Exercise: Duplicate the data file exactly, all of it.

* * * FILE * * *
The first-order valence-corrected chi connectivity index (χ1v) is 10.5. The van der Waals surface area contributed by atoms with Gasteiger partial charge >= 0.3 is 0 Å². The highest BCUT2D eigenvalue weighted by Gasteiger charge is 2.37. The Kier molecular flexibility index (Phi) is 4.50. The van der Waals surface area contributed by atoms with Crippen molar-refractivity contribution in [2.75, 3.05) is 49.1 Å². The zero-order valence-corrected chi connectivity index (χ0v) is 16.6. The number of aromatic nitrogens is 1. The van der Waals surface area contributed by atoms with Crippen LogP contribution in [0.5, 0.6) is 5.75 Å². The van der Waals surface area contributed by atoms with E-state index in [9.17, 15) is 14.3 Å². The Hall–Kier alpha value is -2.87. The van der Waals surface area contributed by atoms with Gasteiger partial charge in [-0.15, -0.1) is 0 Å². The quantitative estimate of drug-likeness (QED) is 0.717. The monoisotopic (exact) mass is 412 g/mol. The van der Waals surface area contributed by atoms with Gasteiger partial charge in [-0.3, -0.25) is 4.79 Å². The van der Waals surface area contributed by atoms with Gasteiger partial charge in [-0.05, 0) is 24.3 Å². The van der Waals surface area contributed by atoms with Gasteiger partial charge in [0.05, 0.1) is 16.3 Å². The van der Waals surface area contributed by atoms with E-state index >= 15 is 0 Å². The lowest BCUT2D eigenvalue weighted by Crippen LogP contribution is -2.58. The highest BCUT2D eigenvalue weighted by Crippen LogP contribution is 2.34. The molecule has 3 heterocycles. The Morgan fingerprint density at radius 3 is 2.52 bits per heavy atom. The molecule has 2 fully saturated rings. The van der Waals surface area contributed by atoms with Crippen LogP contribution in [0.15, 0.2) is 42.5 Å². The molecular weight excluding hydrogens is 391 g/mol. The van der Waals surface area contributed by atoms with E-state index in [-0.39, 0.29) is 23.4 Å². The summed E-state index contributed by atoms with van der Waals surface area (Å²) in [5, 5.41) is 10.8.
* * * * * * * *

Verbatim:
The first-order valence-corrected chi connectivity index (χ1v) is 10.5. The van der Waals surface area contributed by atoms with Gasteiger partial charge >= 0.3 is 0 Å². The highest BCUT2D eigenvalue weighted by Gasteiger charge is 2.37. The Kier molecular flexibility index (Phi) is 4.50. The van der Waals surface area contributed by atoms with Crippen molar-refractivity contribution in [2.75, 3.05) is 49.1 Å². The zero-order valence-corrected chi connectivity index (χ0v) is 16.6. The number of aromatic nitrogens is 1. The van der Waals surface area contributed by atoms with Crippen LogP contribution in [0.5, 0.6) is 5.75 Å². The van der Waals surface area contributed by atoms with E-state index in [9.17, 15) is 14.3 Å². The Hall–Kier alpha value is -2.87. The van der Waals surface area contributed by atoms with Gasteiger partial charge in [-0.15, -0.1) is 0 Å². The quantitative estimate of drug-likeness (QED) is 0.717. The monoisotopic (exact) mass is 412 g/mol. The van der Waals surface area contributed by atoms with Gasteiger partial charge in [-0.3, -0.25) is 4.79 Å². The van der Waals surface area contributed by atoms with Gasteiger partial charge in [-0.05, 0) is 24.3 Å². The van der Waals surface area contributed by atoms with Gasteiger partial charge in [0.05, 0.1) is 16.3 Å². The van der Waals surface area contributed by atoms with E-state index >= 15 is 0 Å². The lowest BCUT2D eigenvalue weighted by Crippen LogP contribution is -2.58. The highest BCUT2D eigenvalue weighted by Crippen LogP contribution is 2.34. The molecule has 3 heterocycles. The Morgan fingerprint density at radius 3 is 2.52 bits per heavy atom. The molecule has 2 fully saturated rings. The van der Waals surface area contributed by atoms with Crippen LogP contribution in [0.15, 0.2) is 42.5 Å². The molecular weight excluding hydrogens is 391 g/mol. The van der Waals surface area contributed by atoms with E-state index in [-0.39, 0.29) is 23.4 Å². The summed E-state index contributed by atoms with van der Waals surface area (Å²) in [5, 5.41) is 10.8.